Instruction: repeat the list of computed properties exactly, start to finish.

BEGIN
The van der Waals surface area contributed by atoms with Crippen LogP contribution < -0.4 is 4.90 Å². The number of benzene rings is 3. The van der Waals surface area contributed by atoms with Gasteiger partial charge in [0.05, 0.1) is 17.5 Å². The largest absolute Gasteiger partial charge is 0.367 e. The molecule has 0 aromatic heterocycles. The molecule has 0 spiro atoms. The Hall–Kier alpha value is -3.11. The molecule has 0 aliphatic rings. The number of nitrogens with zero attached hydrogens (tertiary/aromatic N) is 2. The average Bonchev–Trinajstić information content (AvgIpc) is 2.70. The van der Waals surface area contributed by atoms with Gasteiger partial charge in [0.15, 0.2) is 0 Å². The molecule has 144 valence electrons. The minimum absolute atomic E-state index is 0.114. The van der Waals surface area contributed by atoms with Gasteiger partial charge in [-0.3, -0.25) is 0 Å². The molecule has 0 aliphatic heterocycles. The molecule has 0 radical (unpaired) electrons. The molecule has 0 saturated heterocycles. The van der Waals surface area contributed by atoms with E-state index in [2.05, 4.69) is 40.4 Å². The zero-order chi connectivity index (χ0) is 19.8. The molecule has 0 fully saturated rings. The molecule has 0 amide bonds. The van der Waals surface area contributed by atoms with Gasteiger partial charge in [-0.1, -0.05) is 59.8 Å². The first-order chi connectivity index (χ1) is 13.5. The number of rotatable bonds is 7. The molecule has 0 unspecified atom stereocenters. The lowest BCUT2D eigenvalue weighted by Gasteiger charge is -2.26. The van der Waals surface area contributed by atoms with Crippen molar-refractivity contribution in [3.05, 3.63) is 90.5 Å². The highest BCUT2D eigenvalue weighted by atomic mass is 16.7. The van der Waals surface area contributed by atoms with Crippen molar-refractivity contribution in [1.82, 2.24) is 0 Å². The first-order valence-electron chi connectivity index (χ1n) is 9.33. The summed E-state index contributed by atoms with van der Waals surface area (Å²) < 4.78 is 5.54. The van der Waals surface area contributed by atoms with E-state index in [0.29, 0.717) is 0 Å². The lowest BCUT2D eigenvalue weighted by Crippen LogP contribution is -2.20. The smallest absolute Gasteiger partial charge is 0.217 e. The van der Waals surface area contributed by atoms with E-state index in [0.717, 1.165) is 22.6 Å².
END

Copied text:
The van der Waals surface area contributed by atoms with Crippen LogP contribution < -0.4 is 4.90 Å². The number of benzene rings is 3. The van der Waals surface area contributed by atoms with Gasteiger partial charge in [0.05, 0.1) is 17.5 Å². The largest absolute Gasteiger partial charge is 0.367 e. The molecule has 0 aromatic heterocycles. The molecule has 0 spiro atoms. The Hall–Kier alpha value is -3.11. The molecule has 0 aliphatic rings. The number of nitrogens with zero attached hydrogens (tertiary/aromatic N) is 2. The average Bonchev–Trinajstić information content (AvgIpc) is 2.70. The van der Waals surface area contributed by atoms with Gasteiger partial charge in [0.15, 0.2) is 0 Å². The molecule has 144 valence electrons. The minimum absolute atomic E-state index is 0.114. The van der Waals surface area contributed by atoms with Gasteiger partial charge in [-0.3, -0.25) is 0 Å². The molecule has 0 aliphatic heterocycles. The molecule has 0 radical (unpaired) electrons. The molecule has 0 saturated heterocycles. The van der Waals surface area contributed by atoms with E-state index in [2.05, 4.69) is 40.4 Å². The zero-order chi connectivity index (χ0) is 19.8. The molecule has 0 fully saturated rings. The molecule has 0 amide bonds. The van der Waals surface area contributed by atoms with Gasteiger partial charge in [-0.1, -0.05) is 59.8 Å². The first-order chi connectivity index (χ1) is 13.5. The number of rotatable bonds is 7. The molecule has 0 unspecified atom stereocenters. The lowest BCUT2D eigenvalue weighted by Gasteiger charge is -2.26. The van der Waals surface area contributed by atoms with Crippen molar-refractivity contribution in [3.05, 3.63) is 90.5 Å². The highest BCUT2D eigenvalue weighted by atomic mass is 16.7. The van der Waals surface area contributed by atoms with Crippen molar-refractivity contribution in [1.82, 2.24) is 0 Å². The first-order valence-electron chi connectivity index (χ1n) is 9.33. The summed E-state index contributed by atoms with van der Waals surface area (Å²) < 4.78 is 5.54. The van der Waals surface area contributed by atoms with E-state index in [0.29, 0.717) is 0 Å². The lowest BCUT2D eigenvalue weighted by Crippen LogP contribution is -2.20. The smallest absolute Gasteiger partial charge is 0.217 e. The van der Waals surface area contributed by atoms with E-state index in [0.717, 1.165) is 22.6 Å².